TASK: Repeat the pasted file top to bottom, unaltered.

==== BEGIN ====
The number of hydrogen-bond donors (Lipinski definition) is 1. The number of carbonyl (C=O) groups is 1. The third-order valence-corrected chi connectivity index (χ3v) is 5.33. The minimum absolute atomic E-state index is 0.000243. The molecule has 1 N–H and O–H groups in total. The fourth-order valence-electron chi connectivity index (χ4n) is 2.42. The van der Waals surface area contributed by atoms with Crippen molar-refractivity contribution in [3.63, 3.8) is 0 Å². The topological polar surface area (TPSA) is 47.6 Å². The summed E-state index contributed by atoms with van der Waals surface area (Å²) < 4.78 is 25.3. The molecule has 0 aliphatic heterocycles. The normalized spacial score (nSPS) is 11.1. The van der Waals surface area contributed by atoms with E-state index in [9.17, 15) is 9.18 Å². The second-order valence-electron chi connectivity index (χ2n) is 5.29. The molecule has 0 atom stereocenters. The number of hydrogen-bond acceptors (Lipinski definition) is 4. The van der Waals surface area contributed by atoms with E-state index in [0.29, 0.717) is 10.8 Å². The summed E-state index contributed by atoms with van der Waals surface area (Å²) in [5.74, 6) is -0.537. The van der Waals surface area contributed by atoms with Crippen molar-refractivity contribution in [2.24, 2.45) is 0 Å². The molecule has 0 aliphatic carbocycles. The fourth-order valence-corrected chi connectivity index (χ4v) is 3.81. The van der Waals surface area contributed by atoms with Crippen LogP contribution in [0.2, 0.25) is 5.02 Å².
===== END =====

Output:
The number of hydrogen-bond donors (Lipinski definition) is 1. The number of carbonyl (C=O) groups is 1. The third-order valence-corrected chi connectivity index (χ3v) is 5.33. The minimum absolute atomic E-state index is 0.000243. The molecule has 1 N–H and O–H groups in total. The fourth-order valence-electron chi connectivity index (χ4n) is 2.42. The van der Waals surface area contributed by atoms with Crippen molar-refractivity contribution in [3.63, 3.8) is 0 Å². The topological polar surface area (TPSA) is 47.6 Å². The summed E-state index contributed by atoms with van der Waals surface area (Å²) < 4.78 is 25.3. The molecule has 0 aliphatic heterocycles. The normalized spacial score (nSPS) is 11.1. The van der Waals surface area contributed by atoms with E-state index in [9.17, 15) is 9.18 Å². The second-order valence-electron chi connectivity index (χ2n) is 5.29. The molecule has 0 atom stereocenters. The number of hydrogen-bond acceptors (Lipinski definition) is 4. The van der Waals surface area contributed by atoms with E-state index in [0.29, 0.717) is 10.8 Å². The summed E-state index contributed by atoms with van der Waals surface area (Å²) in [5.74, 6) is -0.537. The van der Waals surface area contributed by atoms with Crippen molar-refractivity contribution in [2.24, 2.45) is 0 Å². The molecule has 0 aliphatic carbocycles. The fourth-order valence-corrected chi connectivity index (χ4v) is 3.81. The van der Waals surface area contributed by atoms with Crippen LogP contribution in [0.2, 0.25) is 5.02 Å².